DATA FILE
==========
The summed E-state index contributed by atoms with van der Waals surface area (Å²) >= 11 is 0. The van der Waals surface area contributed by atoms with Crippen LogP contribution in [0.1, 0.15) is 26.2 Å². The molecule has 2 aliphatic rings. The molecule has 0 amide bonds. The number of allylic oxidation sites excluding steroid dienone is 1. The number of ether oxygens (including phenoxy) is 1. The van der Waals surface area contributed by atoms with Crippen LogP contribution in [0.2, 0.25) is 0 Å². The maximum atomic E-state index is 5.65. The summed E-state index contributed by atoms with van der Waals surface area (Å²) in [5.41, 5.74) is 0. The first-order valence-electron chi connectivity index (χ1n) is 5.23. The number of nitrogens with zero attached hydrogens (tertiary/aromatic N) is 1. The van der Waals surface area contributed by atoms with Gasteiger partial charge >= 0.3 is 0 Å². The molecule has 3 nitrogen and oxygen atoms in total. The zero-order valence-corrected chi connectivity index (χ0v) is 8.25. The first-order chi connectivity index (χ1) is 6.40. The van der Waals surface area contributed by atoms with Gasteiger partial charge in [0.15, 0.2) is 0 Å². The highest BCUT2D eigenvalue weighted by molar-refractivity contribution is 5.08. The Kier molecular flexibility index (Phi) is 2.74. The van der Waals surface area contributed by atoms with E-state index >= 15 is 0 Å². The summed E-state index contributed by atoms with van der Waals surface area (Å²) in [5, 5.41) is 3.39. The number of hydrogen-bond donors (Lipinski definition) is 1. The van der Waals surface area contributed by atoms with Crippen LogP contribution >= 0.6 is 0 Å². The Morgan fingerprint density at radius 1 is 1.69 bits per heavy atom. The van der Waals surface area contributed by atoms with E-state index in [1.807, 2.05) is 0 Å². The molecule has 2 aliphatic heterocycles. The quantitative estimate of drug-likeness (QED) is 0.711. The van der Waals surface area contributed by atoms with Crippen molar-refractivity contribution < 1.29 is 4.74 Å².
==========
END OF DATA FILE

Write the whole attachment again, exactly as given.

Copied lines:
The summed E-state index contributed by atoms with van der Waals surface area (Å²) >= 11 is 0. The van der Waals surface area contributed by atoms with Crippen LogP contribution in [0.1, 0.15) is 26.2 Å². The molecule has 2 aliphatic rings. The molecule has 0 amide bonds. The number of allylic oxidation sites excluding steroid dienone is 1. The number of ether oxygens (including phenoxy) is 1. The van der Waals surface area contributed by atoms with Crippen LogP contribution in [0.2, 0.25) is 0 Å². The maximum atomic E-state index is 5.65. The summed E-state index contributed by atoms with van der Waals surface area (Å²) in [5.41, 5.74) is 0. The first-order valence-electron chi connectivity index (χ1n) is 5.23. The number of nitrogens with zero attached hydrogens (tertiary/aromatic N) is 1. The van der Waals surface area contributed by atoms with Gasteiger partial charge >= 0.3 is 0 Å². The molecule has 3 nitrogen and oxygen atoms in total. The zero-order valence-corrected chi connectivity index (χ0v) is 8.25. The first-order chi connectivity index (χ1) is 6.40. The van der Waals surface area contributed by atoms with Gasteiger partial charge in [0.15, 0.2) is 0 Å². The highest BCUT2D eigenvalue weighted by molar-refractivity contribution is 5.08. The Kier molecular flexibility index (Phi) is 2.74. The van der Waals surface area contributed by atoms with E-state index >= 15 is 0 Å². The summed E-state index contributed by atoms with van der Waals surface area (Å²) in [5, 5.41) is 3.39. The number of hydrogen-bond donors (Lipinski definition) is 1. The van der Waals surface area contributed by atoms with Crippen LogP contribution >= 0.6 is 0 Å². The Morgan fingerprint density at radius 1 is 1.69 bits per heavy atom. The van der Waals surface area contributed by atoms with E-state index in [1.807, 2.05) is 0 Å². The molecule has 2 aliphatic heterocycles. The quantitative estimate of drug-likeness (QED) is 0.711. The van der Waals surface area contributed by atoms with Crippen molar-refractivity contribution < 1.29 is 4.74 Å².